Obamacare Fading As A 2014 Campaign Issue
The Affordable Care Act is playing almost no role in the midterm elections.
After the public relations disaster of the roll out of the Affordable Care Act last October, a situation which wasn’t fully resolved until sometime in December, which was quickly followed by the numerous reports of people who were losing health insurance coverage that they had had for years, seeing their premiums skyrocket, and otherwise running into difficulties even signing up for insurance through the state or federal exchanges. Given all this news, there were many on the right who believed that, once again, Obamacare would be an issue that they could exploit in the upcoming midterms while many Democratic candidates, especially those vulnerable Democratic Senators in red states, shied away from the issue or sought to distance themselves from the President’s health care plan. As the election year has gone on, though, it has become apparent that the President’s health care law is not going to be the issue that either side thought it would be for voters, and that’s causing both of them to change their emphasis:
Though Republicans continue to hammer away at the Affordable Care Act, the health-insurance law is losing some of its punch in the 2014 campaign.
Polls show that voters don’t see the law as a top concern, and both Democrats and Republicans say the election will turn on a range of issues.
That outlook is causing both parties to adjust. While some Republicans had billed the election as a referendum on the health law, the GOP is now delivering a broader indictment of what the party describes as the Obama administration’s failures. Some Democrats are cautiously stepping out to defend the law, highlighting its most popular provisions while suggesting fixes.
“Obamacare is part of the mix, but it is nowhere near the sole focus of our campaigns,” said Republican pollster Neil Newhouse. “Obamacare has come to symbolize government overreach, Obama’s liberal values and poor policy judgment.”
White House officials think otherwise. After the government reported Monday that the number of uninsured dropped by 3.8 million in early 2014, during the enrollment period for the health law, two officials said in a blog post that “the Affordable Care Act is working and well on its way to ensuring that all Americans have access to high-quality, affordable health care.”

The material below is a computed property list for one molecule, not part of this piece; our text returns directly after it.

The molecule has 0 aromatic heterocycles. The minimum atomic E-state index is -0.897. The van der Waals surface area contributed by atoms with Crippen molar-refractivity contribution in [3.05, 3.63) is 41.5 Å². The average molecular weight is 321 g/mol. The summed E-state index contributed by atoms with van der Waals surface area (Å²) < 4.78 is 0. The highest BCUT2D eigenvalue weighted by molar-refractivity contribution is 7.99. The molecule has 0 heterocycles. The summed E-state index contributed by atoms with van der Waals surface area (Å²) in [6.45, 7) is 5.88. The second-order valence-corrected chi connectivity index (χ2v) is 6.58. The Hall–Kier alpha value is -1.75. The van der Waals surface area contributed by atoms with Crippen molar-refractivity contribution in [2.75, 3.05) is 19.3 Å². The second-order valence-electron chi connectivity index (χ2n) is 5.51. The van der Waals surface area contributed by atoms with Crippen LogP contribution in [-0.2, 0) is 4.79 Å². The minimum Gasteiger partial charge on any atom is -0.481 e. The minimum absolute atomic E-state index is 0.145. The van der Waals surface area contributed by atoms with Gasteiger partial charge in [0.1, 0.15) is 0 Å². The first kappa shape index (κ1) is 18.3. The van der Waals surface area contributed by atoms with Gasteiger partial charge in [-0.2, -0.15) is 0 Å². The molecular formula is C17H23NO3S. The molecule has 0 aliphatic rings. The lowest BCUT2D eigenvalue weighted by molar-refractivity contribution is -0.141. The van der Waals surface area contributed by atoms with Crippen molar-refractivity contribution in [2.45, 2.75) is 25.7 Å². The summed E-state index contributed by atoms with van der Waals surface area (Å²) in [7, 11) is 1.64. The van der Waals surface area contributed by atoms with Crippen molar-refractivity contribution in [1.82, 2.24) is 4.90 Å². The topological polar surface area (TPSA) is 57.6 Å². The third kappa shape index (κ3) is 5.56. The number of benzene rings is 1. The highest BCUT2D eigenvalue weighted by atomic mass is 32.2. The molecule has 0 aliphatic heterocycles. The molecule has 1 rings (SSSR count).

The health law remains unpopular, surveys show, but polling also suggests it isn’t driving voters’ decision-making. Just 3% of the most enthusiastic voters cited the law as the reason for their eagerness to vote, according to a Kaiser Family Foundation poll this month that found the economy was the top concern.
“We still capture ads attacking Obamacare just about every day of the week, but there are lots of issues being focused on now,” said Elizabeth Wilner, who tracks campaign ads as vice president of Kantar Media Ad Intelligence. “Republicans were trying to make the election a referendum on the president, and a health-care law with his name on it was a perfect vehicle to do that. But now they are finding other vehicles.”
She said other issues on the airwaves now include veterans’ health care, Washington gridlock and government spending. Immigration also flared up this summer, as Republicans seized on a surge of illegal child migrants to argue that Democratic policies were failing.
To be sure, the health law is still a GOP rallying cry. Last week, House Republicans held a vote on a bill allowing Americans to keep their health plans, an effort to keep the issue in the news. And TV ads attacking Democratic incumbents who voted for the law continue. Last week in Virginia, Republican Ed Gillespie unveiled a spot attacking Sen. Mark Warner, his Democratic opponent, for helping to pass a law “denying families the insurance and doctors we trust.”